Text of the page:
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Windows 7: Installing Win 7 and SSD Together

17 May 2012   #1
Bronco Leonard

W7 Pro 32
 
 
Installing Win 7 and SSD Together

Hi there, I'm new to Windows 7 and to this forum. I can't quite find what I'm looking for from searches or tutorials, so I'll ask from scratch. I'm modifying my desktop by adding an SSD and installing Windows 7 Pro 32-bit (prior OS is XP). The new OS is a full version, not an upgrade and this will be a clean install. The new SSD is a Corsair Force 3, 120 Gb. My MB is a Gigabyte EP45-UD3P with Core 2 Quad 2.67 GHz CPU. I have a number of hard drives for data and the new SSD will, of course, be my boot ("C") drive. I currently use a dedicated C drive for the OS and put all data on other drives.

My issue is that I am making two changes to my system at once (new SSD and new OS) and I've not done either of these before. I don't see any way to separate this into two steps. Since the SSD is very new, I assume that it has the necessary firmware and that it will install smoothly. However ...

Do I just replace the old Raptor C drive with the SSD and treat the SSD like any other drive or will it require any extra steps? I assume that it will need formatting before use. I would also like to create two main partitions: one for the OS and programs (I'm guessing around 60 Gb) and another separate one for other use.

If I install the SSD and then install W7, will Windows know to deal with the unformatted SSD before or while installing itself, i.e., will it give me all the options for partitioning and formatting? (I'm used to XP handling things that way.) Also, will W7 also automatically detect that it is an SSD and deal with the TRIM features, etc.?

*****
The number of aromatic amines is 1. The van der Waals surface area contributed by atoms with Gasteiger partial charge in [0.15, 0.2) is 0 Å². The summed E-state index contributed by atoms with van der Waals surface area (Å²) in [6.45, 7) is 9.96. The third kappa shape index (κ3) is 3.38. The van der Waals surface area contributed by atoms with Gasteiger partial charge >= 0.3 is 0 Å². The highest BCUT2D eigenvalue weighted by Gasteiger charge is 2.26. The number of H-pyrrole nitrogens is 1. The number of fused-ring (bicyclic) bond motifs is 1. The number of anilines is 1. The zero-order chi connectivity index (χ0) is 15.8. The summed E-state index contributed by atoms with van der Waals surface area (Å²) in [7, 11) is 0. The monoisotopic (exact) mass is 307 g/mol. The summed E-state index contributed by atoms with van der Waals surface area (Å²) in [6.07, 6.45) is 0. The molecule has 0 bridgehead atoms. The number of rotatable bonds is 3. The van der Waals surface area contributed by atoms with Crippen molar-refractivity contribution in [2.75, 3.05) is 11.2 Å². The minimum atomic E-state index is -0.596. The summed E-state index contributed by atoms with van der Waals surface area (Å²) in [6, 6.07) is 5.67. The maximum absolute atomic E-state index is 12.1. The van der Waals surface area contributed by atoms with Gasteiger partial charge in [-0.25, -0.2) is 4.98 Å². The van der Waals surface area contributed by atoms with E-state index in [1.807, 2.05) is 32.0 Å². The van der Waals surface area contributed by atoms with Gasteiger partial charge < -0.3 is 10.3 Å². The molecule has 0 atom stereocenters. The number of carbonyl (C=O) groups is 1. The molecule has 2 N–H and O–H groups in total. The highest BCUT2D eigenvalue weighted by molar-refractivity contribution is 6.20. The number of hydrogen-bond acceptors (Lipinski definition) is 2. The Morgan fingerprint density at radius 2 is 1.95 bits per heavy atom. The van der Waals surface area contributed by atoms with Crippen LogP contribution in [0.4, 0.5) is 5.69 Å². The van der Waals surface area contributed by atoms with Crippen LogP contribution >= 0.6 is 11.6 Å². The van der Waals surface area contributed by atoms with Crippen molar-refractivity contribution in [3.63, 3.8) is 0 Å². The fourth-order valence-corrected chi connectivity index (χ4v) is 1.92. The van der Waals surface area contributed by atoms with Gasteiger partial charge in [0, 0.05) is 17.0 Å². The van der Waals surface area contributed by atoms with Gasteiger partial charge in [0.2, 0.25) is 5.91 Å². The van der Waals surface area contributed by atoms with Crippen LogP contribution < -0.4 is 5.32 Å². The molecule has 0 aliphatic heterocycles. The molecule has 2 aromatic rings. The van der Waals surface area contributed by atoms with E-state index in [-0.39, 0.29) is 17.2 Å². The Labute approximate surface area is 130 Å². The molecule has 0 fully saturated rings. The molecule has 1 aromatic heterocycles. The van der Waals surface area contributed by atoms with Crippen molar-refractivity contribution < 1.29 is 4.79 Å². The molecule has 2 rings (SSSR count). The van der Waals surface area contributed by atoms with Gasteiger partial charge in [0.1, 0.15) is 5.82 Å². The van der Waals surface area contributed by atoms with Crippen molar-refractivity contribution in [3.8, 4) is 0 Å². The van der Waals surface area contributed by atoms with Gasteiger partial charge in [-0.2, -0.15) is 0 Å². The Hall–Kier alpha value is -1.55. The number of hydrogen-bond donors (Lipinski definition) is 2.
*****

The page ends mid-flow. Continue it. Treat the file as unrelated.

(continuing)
Thanks in advance for any help.


My System SpecsSystem Spec
17 May 2012   #2
Brink
Microsoft MVP

64-bit Windows 8.1 Enterprise
 
 

Hello Bronco, and welcome to Seven Forums.

Yep, you would treat the SSD just like any other HDD when installing Windows 7 to it. Windows will format the SSD for you during installation. Windows should also automatically detect that it's a SSD and have TRIM enabled afterwards.

I'd recommend to install all programs on the Windows C: partition for better performance. If you will be tight on space, then you could select to install the programs to another location if the program gives you that option during it's installation.

You could either replace the Raptor, or format it during installation to use as a data drive later if you like.

Personally, I like to have where (ex: your SSD) as all "unallocated space" to select to install Windows 7 to during installation. This way the "System Reserved" partition will be included during installation.

Clean Install Windows 7

Please let us know if you have any other questions or problems during installation.

Hope this helps,
Shawn
My System SpecsSystem Spec
17 May 2012   #3
ignatzatsonic

Microsoft Community Contributor Award Recipient

Windows 7 SP1, Home Premium, 64-bit
 
 

To avoid possible issues, disconnect all hard drives other than the SSD before you start.

I'm not sure what your intentions are with the second partition on the SSD, but I certainly would try to get all possible applications on C.

You might consider turning off hibernation, reducing the size of the page file, and reducing the space devoted to System Restore---all in the name of saving space on the SSD.
My System SpecsSystem Spec
17 May 2012   #4
Bronco Leonard

W7 Pro 32